A Look at Avenues of Change Across the Federal Space
Published: June 06, 2019
While the federal government isn’t always first to be thought of when it comes to vast, sweeping change, a closer look at its more recent developments provides a window into what change management, as well as the concept of category management, mean to the public sector, and how we are beginning to see both evolve overtime.
Change and Change Management
Change management can be viewed as a process by which an organization alters its approach to strategies, culture, technologies, personnel and/or processes to work toward more efficient and effective long term outcome and resource alignment.
In recent years, we’ve seen an uptick in the Govwin database of requirements focused toward this end. A decidedly strict search of Pre-RFP and Forecast opportunities within the federal Govwin database shows an estimated 72 opportunities currently active across both civilian and defense agencies.
The US Office of Personnel Management, OPM, recently released a Sources Sought Notice in February 2019, requesting industry response for development of a change management strategy for the Trust Funds Modernization Effort. The requirement, Govwin opportunity ID 174925, includes reference to “developing a change management strategy to include a roadmap of actionable milestones to enable TFM to effectively realign resources…improve the transparency of information to stakeholders, and create levers to influence the culture of the organization to support innovation.” There is no incumbent, which serves to reason, as a way forward will be inherently new.
Another effort taking shape and focused on change management practices is the Information Technology Enterprise Program Management Support Services, Govwin opportunity ID 165047. In this procurement, the IRS is seeking to provide an array of IT management and program support services, specifically citing change management as a key component.
These are just two examples of the dozens of active opportunities currently referencing the need for vendors to assist in the change management process within agencies. It is likely we will see continued growth in this need, as further change and work toward efficiency are prioritized by so many agencies.
Change and Category Management
In conjunction with the concept of change and the federal government, but standing on its own working toward efficiency as well, is category management. This is summarized as the federal government’s process to procure smarter, leverage best practices, and overtime work to eliminate procurement redundancies across both civilian and defense agencies. The focused effort toward buying common goods and services as an enterprise really is the main objective. In March of this year, the Office of Management and Budget (OMB), released a memo regarding category management noting:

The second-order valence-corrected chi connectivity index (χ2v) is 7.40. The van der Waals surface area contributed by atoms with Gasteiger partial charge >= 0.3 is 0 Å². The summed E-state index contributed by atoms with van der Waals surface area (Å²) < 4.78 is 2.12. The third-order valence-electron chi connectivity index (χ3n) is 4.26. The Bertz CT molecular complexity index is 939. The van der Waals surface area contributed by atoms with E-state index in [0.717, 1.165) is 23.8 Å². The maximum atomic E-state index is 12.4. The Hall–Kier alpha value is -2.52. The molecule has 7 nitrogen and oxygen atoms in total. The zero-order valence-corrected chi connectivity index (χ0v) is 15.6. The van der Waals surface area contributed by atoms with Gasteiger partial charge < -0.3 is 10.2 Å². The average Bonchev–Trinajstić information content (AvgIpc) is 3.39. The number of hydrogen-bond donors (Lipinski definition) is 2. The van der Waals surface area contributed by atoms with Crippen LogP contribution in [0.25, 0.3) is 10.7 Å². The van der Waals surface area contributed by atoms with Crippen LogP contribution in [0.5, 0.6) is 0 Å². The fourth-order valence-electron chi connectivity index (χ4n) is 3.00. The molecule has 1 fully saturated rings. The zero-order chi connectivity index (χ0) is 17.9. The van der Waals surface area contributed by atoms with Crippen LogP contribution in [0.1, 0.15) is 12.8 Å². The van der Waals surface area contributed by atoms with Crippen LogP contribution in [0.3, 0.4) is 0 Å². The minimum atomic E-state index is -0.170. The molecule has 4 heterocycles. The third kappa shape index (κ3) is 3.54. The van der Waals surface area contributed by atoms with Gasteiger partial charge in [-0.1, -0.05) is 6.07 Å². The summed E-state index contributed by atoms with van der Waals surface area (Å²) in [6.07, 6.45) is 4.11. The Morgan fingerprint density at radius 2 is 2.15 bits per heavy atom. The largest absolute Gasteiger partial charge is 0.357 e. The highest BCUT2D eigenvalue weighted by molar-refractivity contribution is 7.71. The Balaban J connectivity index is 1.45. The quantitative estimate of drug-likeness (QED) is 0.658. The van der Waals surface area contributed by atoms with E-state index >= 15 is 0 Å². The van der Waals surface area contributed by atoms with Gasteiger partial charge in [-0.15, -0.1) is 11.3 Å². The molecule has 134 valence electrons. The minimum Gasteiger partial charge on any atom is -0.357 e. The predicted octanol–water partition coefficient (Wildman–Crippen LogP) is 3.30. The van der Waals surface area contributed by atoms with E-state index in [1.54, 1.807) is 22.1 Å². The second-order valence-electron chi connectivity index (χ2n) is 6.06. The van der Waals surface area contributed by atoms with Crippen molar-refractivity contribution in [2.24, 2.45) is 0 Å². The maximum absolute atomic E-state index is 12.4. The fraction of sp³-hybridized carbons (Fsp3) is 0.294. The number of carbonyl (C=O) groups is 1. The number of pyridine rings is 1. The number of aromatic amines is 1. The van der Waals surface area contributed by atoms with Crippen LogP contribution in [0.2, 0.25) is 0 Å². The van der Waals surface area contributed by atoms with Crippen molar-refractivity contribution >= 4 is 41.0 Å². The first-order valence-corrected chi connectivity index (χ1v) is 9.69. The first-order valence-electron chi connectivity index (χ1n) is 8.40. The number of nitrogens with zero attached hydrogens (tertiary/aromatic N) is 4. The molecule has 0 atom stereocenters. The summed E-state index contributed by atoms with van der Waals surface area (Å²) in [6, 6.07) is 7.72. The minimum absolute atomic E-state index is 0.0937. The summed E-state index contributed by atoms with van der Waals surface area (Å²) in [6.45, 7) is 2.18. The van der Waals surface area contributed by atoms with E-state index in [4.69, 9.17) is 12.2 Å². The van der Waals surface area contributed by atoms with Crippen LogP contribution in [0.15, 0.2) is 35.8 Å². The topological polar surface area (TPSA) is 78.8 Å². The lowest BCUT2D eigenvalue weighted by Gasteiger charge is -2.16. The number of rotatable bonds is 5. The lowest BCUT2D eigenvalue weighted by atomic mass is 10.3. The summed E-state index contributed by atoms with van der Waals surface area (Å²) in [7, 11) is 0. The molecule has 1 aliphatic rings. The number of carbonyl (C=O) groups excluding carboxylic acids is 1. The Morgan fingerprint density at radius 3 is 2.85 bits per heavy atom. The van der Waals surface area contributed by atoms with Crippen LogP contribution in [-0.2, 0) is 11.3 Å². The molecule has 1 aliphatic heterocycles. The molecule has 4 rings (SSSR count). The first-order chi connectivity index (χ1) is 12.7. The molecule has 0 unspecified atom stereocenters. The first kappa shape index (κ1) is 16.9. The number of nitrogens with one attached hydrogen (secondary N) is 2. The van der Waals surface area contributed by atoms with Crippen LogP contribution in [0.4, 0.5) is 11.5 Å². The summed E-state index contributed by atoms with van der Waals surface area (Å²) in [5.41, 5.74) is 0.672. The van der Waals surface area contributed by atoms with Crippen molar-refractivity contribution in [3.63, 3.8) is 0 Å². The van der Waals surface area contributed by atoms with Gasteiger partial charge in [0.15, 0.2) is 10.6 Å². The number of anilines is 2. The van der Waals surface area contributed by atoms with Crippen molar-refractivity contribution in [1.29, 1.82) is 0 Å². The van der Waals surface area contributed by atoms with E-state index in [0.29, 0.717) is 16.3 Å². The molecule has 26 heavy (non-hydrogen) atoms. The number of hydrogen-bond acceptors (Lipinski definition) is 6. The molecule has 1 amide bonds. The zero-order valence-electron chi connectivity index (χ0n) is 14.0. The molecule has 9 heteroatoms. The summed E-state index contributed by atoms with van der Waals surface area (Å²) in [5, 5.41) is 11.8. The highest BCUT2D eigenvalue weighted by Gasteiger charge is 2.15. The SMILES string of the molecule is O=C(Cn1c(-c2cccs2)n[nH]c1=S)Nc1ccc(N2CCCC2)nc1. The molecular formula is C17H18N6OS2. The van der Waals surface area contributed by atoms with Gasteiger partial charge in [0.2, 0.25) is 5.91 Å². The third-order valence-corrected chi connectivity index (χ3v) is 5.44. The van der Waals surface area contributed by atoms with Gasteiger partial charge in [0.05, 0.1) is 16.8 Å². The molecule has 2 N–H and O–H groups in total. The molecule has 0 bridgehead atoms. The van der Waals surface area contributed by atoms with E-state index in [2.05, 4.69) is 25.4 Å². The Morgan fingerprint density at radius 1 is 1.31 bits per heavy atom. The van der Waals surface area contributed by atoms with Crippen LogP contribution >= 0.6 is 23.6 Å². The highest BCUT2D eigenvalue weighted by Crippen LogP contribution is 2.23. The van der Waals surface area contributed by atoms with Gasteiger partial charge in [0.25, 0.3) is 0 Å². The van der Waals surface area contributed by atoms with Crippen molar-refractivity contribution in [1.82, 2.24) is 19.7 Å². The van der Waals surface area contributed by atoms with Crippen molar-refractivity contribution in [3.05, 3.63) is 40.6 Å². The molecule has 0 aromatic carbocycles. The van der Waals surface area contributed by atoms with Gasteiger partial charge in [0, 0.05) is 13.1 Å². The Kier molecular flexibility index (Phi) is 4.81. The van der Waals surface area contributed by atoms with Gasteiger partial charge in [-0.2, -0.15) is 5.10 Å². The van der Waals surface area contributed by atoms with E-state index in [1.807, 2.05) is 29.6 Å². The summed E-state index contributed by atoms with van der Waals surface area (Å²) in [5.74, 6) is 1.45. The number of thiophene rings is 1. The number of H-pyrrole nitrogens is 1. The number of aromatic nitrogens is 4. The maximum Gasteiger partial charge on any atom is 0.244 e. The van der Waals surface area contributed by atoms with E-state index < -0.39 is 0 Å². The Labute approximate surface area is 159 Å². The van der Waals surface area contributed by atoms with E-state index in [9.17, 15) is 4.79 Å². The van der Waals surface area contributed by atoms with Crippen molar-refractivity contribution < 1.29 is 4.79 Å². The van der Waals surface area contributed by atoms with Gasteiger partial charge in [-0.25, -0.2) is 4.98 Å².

“To implement category management, the Office of Management and Budget (0MB) will require agencies to carry out a set of tailored management actions and provide updates on these management actions to evaluate their progress in bringing common spending under management. The expected result is more effectively managed contract spending through a balance of Government-wide, agency-wide, and local contracts; reduced unnecessary contract duplication and cost avoidance; and continued achievement of small business goals and other socioeconomic requirements.”
Subsequently, the government has defined ten categories of goods and services, with an additional fifty-three subcategories by which to procure goods through moving forward. This is designed to prevent duplicate contracts within different agencies that share the same purpose.
The process being implemented to achieve the long-term goals is being done through both a “best-in-class” vehicle and “spend under management” processes. Best-in-class suggests utilizing GWACS already vetted with long standing power; currently, there are thirty-eight best-in-class solutions. Spend under management directs to spend on contracts meeting defined criteria for management maturity and data-sharing, while using a tiered process to decipher from offices using the best solutions (tier three) to those with spending that is not aligned with the principles expected (tier zero).
Overall, the government is looking at six performance indicators overtime to assess an agency’s category management success. In addition to the best-in-class and spend under management concepts detailed above, cost avoidance, tier zero contract reduction, whether or not a small business was utilized, and government-wide category management training round out the evaluation criteria. In FY19, the government has set a goal of achieving $33.4B in spending on best-in-class contracts.
For vendors looking toward future business specifically within heavily used GSA Schedules, it is important to note GSA previously announced all 24 GSA Schedules will be consolidated in hopes of modernizing the entire procurement experience by late FY2020. This brings greater importance to vendors teaming effectively with one another and approaching the GSA Schedule process efficiently so as to place themselves in an advantageous position once the consolidation takes place. It is likely we will see fewer stand-alone procurements competed as the consolidated category management process matures, thus making it possibly more difficult in the long-run for some smaller business to participate in the federal procurement process without proper teaming arrangement(s).
The effects of change within the federal landscape can be both valuable and jarring, as positive and negative effects are created from the ripples of processes enacted. Both change management and category management provide opportunities for alterations to the government that hopefully overtime will prove beneficial to both federal agencies and industry alike.